Phyllis P shares a childhood filled with being the outsider – until someone changed it all.
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My family moved around a lot because of my father’s job. Between kindergarten and 12th grade, I attended 17 different schools.
I was always the outsider. Always “the new kid.” I was good at school; I was always “the smart kid” – and not said in a nice way. I was overweight and wore glasses. I was always “the fat kid, the one with glasses.”
When I was 7, we had moved to a new neighborhood and I was walking my dog. A group of 5 girls on roller skates, who I’d never seen before, attacked me, pounding on my back and chasing me all the way home. They lived on my street and all ended up being my classmates. I’ll never know exactly what made them do it.
When I was 9, the kids would poke me in the stomach and call me “Pillsbury Dough Boy.” They called me “pink elephant” because my nose and cheeks would get so red when it was cold out.
When I was 10, I won top academic honors in my class. The day after the ceremony, the girls all pretended that someone else – the girl who was at the top of the class before I moved there – got the honors. They pretended it was her whose name was called, who walked up to receive the award.
I can’t tell you how many times I got tricked into playing “hide and seek,” where I’d count to whatever number and they didn’t just hide – they ran away, abandoning me, thinking it was a good joke. Every time it happened in a new place, I kept thinking, “This will be the time they’ll really play with me.” But it wasn’t.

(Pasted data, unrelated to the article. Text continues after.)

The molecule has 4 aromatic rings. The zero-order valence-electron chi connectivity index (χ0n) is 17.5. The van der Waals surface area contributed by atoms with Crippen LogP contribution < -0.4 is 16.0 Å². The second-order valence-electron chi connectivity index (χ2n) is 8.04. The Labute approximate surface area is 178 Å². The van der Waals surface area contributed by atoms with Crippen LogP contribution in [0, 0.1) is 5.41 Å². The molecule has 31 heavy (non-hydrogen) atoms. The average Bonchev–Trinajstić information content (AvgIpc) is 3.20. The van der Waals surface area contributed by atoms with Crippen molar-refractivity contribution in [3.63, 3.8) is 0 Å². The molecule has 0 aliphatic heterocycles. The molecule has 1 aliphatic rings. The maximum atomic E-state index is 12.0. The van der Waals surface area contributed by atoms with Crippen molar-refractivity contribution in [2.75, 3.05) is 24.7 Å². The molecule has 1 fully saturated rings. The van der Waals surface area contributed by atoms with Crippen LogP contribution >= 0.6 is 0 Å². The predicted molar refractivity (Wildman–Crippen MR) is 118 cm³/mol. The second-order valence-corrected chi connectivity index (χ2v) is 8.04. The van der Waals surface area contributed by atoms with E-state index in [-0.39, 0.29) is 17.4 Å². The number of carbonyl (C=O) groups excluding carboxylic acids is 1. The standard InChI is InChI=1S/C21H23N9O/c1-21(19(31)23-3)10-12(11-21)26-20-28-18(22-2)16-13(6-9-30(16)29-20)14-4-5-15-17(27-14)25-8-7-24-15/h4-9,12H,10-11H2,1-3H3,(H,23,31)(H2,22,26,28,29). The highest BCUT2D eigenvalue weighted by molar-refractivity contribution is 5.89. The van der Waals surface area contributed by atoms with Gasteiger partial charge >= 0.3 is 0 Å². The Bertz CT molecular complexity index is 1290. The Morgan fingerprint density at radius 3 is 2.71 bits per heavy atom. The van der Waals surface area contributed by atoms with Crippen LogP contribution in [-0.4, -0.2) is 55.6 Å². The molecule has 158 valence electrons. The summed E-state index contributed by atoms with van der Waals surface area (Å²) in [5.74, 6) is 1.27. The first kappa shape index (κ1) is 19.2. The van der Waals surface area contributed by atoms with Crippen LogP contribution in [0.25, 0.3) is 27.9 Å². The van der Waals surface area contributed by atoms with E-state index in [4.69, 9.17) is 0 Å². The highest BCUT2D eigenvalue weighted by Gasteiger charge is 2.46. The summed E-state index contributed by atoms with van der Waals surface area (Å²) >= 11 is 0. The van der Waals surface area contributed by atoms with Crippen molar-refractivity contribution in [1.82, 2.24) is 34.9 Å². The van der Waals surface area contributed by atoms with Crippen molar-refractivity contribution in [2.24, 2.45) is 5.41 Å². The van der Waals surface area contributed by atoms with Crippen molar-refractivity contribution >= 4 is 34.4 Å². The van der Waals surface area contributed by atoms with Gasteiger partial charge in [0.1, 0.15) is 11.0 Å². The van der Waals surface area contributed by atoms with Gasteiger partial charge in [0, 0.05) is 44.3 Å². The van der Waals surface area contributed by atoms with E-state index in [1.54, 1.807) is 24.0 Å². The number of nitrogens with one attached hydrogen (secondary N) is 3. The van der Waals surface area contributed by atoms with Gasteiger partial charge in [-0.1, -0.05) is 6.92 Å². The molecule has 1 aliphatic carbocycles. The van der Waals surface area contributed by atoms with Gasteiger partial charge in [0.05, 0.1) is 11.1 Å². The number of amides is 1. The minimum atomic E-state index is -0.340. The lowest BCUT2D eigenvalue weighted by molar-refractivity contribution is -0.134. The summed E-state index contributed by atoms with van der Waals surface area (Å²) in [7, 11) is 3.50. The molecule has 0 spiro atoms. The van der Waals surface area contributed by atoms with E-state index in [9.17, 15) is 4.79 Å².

When I was 16, the kids on the school bus called me Frankenstein because I was so big. They wouldn’t let me sit with them, even if there was only one person sitting in the seat.
There are so many stories I could tell. I remember being about seven or eight and thinking, “Why do they not like me? I’m a nice person! I can be a good friend! Why do they hate me for the way I look, for being new, for being smart?” I wondered that year after year.
But then, that year I was 16, something happened. I met another girl who was an outsider. Her name was Jill. Oh, she’d lived there all her life, but she was short, and smart, and had a quirky sense of humor people didn’t understand. We became friends, standing together on the fringes, watching all the popular people. And then we met another outsider and invited him in. And then another. Soon we were a small group of friends, standing together, helping each other, appreciating each other.
And then, something really magic happened. I went to college, and suddenly, I was surrounded by other people who were JUST LIKE ME. We were all new. We all cared about learning. We were all smart, maybe not in every subject, but smart enough to know we wanted to learn. Suddenly, appearance didn’t seem to matter so much. Suddenly, for the first time in my life – except for my small group in high school – people saw ME. ME, Phyllis, Phyllis on the INSIDE, Phyllis the good person, the good friend, the one who liked to laugh and be silly and cry over love stories and wonder about the universe and God and a million different things.
So I graduated college, got married, worked, had two incredible children of my own who are now adults living happy lives. Oh, they had their share of mean kids to survive, but they also had me, telling them every day how wonderful and special they were. And my friend, Jill? Well, we’re both 55 now and we are still best friends. Best friends forever.
So, stand tall. If the mean kids hurt you, just remember that you are a good person and that THEY are the ones who are messed up. Sometimes I think the mean kids must have very unhappy lives, and the only way they can make themselves feel better is to hurt someone else. Just remember that there is a big, beautiful world waiting for you, full of people just like you. Sometimes it just takes awhile to find them, that’s all. Just remember that it does get better.